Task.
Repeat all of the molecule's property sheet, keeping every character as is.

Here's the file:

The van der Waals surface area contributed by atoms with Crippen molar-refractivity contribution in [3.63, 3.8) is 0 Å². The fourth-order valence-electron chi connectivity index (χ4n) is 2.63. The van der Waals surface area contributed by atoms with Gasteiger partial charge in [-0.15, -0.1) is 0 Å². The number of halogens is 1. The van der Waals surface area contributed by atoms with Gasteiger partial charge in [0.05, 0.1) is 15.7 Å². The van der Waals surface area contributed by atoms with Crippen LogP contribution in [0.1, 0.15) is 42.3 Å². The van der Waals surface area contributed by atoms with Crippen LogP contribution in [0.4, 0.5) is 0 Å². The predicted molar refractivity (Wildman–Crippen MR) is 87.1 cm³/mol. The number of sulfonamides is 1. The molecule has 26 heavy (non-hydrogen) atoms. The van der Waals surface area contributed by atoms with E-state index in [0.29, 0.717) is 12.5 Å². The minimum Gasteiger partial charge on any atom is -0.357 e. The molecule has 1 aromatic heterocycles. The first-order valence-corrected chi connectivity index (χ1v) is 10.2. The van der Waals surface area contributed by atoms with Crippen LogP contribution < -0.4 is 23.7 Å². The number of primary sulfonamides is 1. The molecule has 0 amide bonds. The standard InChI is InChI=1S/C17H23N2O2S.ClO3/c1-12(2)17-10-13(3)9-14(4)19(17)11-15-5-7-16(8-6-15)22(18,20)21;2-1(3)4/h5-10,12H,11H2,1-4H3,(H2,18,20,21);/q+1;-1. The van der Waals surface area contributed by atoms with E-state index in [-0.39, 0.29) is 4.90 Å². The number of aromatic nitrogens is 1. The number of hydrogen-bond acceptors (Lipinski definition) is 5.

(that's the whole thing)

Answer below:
The van der Waals surface area contributed by atoms with Crippen molar-refractivity contribution in [3.63, 3.8) is 0 Å². The fourth-order valence-electron chi connectivity index (χ4n) is 2.63. The van der Waals surface area contributed by atoms with Gasteiger partial charge in [-0.15, -0.1) is 0 Å². The number of halogens is 1. The van der Waals surface area contributed by atoms with Gasteiger partial charge in [0.05, 0.1) is 15.7 Å². The van der Waals surface area contributed by atoms with Crippen LogP contribution in [0.1, 0.15) is 42.3 Å². The van der Waals surface area contributed by atoms with Crippen LogP contribution in [0.4, 0.5) is 0 Å². The predicted molar refractivity (Wildman–Crippen MR) is 87.1 cm³/mol. The number of sulfonamides is 1. The molecule has 26 heavy (non-hydrogen) atoms. The van der Waals surface area contributed by atoms with E-state index in [0.29, 0.717) is 12.5 Å². The minimum Gasteiger partial charge on any atom is -0.357 e. The molecule has 1 aromatic heterocycles. The first-order valence-corrected chi connectivity index (χ1v) is 10.2. The van der Waals surface area contributed by atoms with Crippen LogP contribution < -0.4 is 23.7 Å². The number of primary sulfonamides is 1. The molecule has 0 amide bonds. The standard InChI is InChI=1S/C17H23N2O2S.ClO3/c1-12(2)17-10-13(3)9-14(4)19(17)11-15-5-7-16(8-6-15)22(18,20)21;2-1(3)4/h5-10,12H,11H2,1-4H3,(H2,18,20,21);/q+1;-1. The van der Waals surface area contributed by atoms with E-state index in [-0.39, 0.29) is 4.90 Å². The number of aromatic nitrogens is 1. The number of hydrogen-bond acceptors (Lipinski definition) is 5.